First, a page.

No. 8 - The Duties of Air Raid Wardens
No. 9 - Incendiary Bombs and Fire Precautions
No. 1 - Organisation of Air Raid
No. 2 - Rescue Parties and Clearance of Debris
No. 3 - Organisation of Decontamination Services
No. 4 - Air Raid Wardens
No. 5 - Anti-Gas Training
No. 6 - Local Communications and Reporting of Air Raid Damage
No. 7 - Personnel Requirements of Air Raid General and Fire Precautions Services and the Police Service
No. 8 - The Air Raid Warning System
No. 9 - Notes on Training and Exercises
The Protection of Foodstuffs against
The Protection of your Home against Air Raids
An Atlas of Gas Poisoning
Specifications, etc., in regard to permanent Lining of Trenches
The Training of Air Raid Wardens
Pamphlet on Shelter from Air Attack
Wartime Lighting Restrictions
Image number: 112037 - State Library of Queensland
Preparing for Sunday night blackout tests at South Brisbane, 16 August 1941
Image number: 164629 - State Library of Queensland
Air Raid exercise in Brisbane in about 1941
Image number: 102818 - State Library of Queensland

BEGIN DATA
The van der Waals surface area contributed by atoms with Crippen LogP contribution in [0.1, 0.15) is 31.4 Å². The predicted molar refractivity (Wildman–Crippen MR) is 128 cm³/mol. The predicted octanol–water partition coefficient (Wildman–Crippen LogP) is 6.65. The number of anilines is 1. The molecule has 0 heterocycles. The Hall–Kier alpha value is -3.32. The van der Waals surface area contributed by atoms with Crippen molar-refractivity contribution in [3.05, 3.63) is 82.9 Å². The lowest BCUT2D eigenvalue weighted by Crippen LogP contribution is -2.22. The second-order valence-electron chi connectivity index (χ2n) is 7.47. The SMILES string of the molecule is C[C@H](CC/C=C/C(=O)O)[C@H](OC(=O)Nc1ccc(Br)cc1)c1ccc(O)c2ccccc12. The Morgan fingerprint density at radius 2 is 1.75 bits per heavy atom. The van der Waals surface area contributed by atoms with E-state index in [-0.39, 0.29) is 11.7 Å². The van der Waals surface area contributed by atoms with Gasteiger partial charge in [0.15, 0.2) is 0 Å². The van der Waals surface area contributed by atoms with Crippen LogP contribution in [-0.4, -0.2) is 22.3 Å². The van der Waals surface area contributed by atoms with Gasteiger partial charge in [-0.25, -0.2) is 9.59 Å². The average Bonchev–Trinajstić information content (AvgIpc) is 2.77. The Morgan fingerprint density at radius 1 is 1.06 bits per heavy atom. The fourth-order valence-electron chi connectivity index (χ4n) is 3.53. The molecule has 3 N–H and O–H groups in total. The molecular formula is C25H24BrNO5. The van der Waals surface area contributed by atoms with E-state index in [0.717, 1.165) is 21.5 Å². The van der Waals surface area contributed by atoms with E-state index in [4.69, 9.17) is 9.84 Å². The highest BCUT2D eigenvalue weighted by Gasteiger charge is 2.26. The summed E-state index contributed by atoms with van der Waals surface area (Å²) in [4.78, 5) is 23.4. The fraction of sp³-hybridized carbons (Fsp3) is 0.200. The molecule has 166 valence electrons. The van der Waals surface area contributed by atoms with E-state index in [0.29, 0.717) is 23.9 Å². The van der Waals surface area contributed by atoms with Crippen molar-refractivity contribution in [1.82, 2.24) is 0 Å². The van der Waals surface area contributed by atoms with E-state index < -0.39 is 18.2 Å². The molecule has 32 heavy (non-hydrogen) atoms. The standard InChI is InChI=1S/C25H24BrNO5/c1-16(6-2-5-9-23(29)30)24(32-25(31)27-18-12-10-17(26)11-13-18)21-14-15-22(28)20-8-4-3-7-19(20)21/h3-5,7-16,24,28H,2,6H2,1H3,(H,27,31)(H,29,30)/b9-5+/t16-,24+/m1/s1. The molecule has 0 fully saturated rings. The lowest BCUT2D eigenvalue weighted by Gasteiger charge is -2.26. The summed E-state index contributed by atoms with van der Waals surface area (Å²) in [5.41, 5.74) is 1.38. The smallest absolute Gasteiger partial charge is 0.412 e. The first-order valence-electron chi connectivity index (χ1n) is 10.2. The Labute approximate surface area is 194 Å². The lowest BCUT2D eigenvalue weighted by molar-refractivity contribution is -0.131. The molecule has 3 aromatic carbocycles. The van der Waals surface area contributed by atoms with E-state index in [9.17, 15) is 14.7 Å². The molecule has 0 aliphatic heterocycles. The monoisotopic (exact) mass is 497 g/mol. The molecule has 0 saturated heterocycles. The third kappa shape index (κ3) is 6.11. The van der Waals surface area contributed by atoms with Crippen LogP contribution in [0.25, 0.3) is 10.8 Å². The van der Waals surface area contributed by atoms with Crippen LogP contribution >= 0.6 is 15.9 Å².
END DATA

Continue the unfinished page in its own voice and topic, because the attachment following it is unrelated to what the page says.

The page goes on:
Air raid warden and members of the
Women's Auxiliary Australian
Air Force in one of Brisbane's air raid shelters during an alarm.
Photo: Lt. Mark T. Muller, Signal Corps (via Bill Bentson)
During an air raid drill at
Somerville House in 1942. The post
with the siren is still standing at the school but in a new location.
The iron bar hanging down has gone. It was used to bang on
with a metal rod for the air raid alarm, as well at the siren. The
low white fence in the background of the photo is still there today.
Image number: gen00001 - State Library of Queensland
American soldier Lt. Mark Muller
in an air-raid shelter
at Somerville House, Brisbane, in May 1942
Photo: Peter Dunn 13 Sep 2006
An original WW2 sign used by the Americans at Somerville House during WW2.
Image number: 104158 - State Library of Queensland
Saltwater pipes installed in
Elizabeth Street, Brisbane, 1942.
Emergency saltwater fire fighting pipes were installed in
Brisbane during World War II for use in case of an air raid.
The Government and the People
The Courier Mail
Thursday 20 August 2009
Our Queensland, Celebrating 150 Years, page 29
© Peter Dunn 2006
This page first produced 2 December 2006
This page last updated 22 August 2009